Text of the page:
A breakdown of Prop. 8
Published Thursday, 12-Aug-2010 in issue 1181
California’s Proposition 8, the voter-passed constitutional amendment that re-banned same-sex marriage, is severely unconstitutional, U.S. District Judge Vaughn Walker ruled Aug. 4 in a blistering decision that excoriated every argument advanced by pro-Prop 8 forces during the campaign and in court.
Prop 8 violates the equal-protection and due-process guarantees of the U.S. Constitution, Walker found.
There is no “rational basis” for Prop 8’s existence, he determined. It was inserted into the state constitution solely to express “moral disapproval” of gay people, which is not an allowable governmental action, he said.
Pro-Prop 8 campaigners fueled such disapproval by airing nasty TV ads and distributing material that “relied heavily on negative stereotypes about gays and lesbians and focused on protecting children from inchoate threats vaguely associated with gays and lesbians,” Walker wrote.
Prop 8 has no legitimate reason for having seen the light of day, and California officials should stop enforcing it immediately, he said. He could issue an order to that effect within days.
The ruling — which one gay legal eagle called “a tour de force, a grand slam” — is gripping reading. Here is a lengthy sampling of Walker’s stunning conclusions:
“Plaintiffs challenge Proposition 8 under the Due Process and Equal Protection Clauses of the Fourteenth Amendment. Each challenge is independently meritorious, as Proposition 8 both unconstitutionally burdens the exercise of the fundamental right to marry and creates an irrational classification on the basis of sexual orientation.”
“The record reflects that marriage is a culturally superior status compared to a domestic partnership. California does not meet its due process obligation to allow plaintiffs to marry by offering them a substitute and inferior institution that denies marriage to same-sex couples.”
“That the majority of California voters supported Proposition 8 is irrelevant, as ‘fundamental rights may not be submitted to [a] vote; they depend on the outcome of no elections.’”
“(T)he Equal Protection Clause renders Proposition 8 unconstitutional under any standard of review. ... The trial record shows that strict scrutiny is the appropriate standard of review to apply to legislative classifications based on sexual orientation. All classifications based on sexual orientation appear suspect, as the evidence shows that California would rarely, if ever, have a reason to categorize individuals based on their sexual orientation. Here, however, strict scrutiny is unnecessary. Proposition 8 fails to survive even rational basis review.”
“Proposition 8 cannot withstand any level of scrutiny under the Equal Protection Clause, as excluding same-sex couples from marriage is simply not rationally related to a legitimate state interest.”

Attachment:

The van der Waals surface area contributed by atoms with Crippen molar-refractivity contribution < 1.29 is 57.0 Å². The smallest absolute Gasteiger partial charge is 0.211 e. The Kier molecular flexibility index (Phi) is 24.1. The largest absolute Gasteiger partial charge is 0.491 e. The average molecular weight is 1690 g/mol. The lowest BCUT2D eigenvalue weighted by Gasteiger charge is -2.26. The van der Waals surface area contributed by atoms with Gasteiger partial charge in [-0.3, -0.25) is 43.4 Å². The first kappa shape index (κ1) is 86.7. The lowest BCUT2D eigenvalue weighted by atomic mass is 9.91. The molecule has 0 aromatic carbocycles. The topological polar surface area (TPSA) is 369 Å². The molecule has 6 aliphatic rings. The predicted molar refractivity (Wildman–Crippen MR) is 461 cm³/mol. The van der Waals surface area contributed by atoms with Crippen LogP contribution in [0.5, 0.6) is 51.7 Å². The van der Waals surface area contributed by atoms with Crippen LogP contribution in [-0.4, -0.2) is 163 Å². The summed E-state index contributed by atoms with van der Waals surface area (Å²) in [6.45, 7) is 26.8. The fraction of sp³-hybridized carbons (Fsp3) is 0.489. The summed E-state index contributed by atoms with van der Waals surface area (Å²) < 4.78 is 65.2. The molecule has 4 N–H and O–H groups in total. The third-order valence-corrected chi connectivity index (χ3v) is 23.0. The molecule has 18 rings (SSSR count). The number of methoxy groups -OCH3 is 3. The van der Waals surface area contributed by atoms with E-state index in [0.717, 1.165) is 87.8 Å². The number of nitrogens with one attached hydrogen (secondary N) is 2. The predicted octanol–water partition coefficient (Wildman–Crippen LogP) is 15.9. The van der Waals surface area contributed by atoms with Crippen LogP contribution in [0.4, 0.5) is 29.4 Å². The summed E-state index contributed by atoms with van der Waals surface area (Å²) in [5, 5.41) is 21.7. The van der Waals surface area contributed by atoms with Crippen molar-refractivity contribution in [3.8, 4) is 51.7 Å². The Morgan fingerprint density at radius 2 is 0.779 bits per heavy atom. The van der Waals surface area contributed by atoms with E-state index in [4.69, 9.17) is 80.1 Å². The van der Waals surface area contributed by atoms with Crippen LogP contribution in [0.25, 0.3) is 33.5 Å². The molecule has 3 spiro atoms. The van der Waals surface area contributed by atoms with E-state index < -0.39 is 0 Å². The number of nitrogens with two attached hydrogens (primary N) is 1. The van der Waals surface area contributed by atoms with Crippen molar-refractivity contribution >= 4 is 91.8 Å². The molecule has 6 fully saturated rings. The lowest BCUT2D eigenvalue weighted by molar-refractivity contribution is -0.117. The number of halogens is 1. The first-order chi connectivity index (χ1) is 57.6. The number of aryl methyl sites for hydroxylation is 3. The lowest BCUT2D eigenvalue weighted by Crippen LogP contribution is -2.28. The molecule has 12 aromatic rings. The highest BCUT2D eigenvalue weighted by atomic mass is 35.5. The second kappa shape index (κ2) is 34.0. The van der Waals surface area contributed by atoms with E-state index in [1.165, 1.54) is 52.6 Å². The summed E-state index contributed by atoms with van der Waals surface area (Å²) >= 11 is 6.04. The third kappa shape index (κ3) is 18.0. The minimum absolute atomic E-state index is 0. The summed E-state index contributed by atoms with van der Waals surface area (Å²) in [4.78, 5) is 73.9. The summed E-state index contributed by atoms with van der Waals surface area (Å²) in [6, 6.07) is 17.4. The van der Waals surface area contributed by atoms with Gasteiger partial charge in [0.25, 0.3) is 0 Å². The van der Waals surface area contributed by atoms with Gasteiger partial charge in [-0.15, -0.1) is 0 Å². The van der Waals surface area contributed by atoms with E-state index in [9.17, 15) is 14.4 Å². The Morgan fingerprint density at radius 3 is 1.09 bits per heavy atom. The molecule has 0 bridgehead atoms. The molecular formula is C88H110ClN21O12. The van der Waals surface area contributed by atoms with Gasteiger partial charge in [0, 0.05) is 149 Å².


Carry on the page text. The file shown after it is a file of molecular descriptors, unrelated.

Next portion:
“Proponents’ argument that tradition prefers opposite-sex couples to same-sex couples equates to the notion that opposite-sex relationships are simply better than same-sex relationships. Tradition alone cannot legitimate this purported interest. Plaintiffs presented evidence showing conclusively that the state has no interest in preferring opposite-sex couples to same-sex couples or in preferring heterosexuality to homosexuality. Moreover, the state cannot have an interest in disadvantaging an unpopular minority group simply because the group is unpopular. The evidence shows that the state advances nothing when it adheres to the tradition of excluding same-sex couples from marriage. Proponents’ asserted state interests in tradition are nothing more than tautologies and do not amount to rational bases for Proposition 8.”
“(T)he evidence shows beyond debate that allowing same-sex couples to marry has at least a neutral, if not a positive, effect on the institution of marriage and that same-sex couples’ marriages would benefit the state. Moreover, the evidence shows that the rights of those opposed to homosexuality or same-sex couples will remain unaffected if the state ceases to enforce Proposition 8. The contrary evidence proponents presented is not credible. Indeed, proponents presented no reliable evidence that allowing same-sex couples to marry will have any negative effects on society or on the institution of marriage.”
“Because the evidence shows same-sex marriage has and will have no adverse effects on society or the institution of marriage, California has no interest in waiting and no practical need to wait to grant marriage licenses to same-sex couples. Proposition 8 is thus not rationally related to proponents’ purported interests in proceeding with caution when implementing social change.”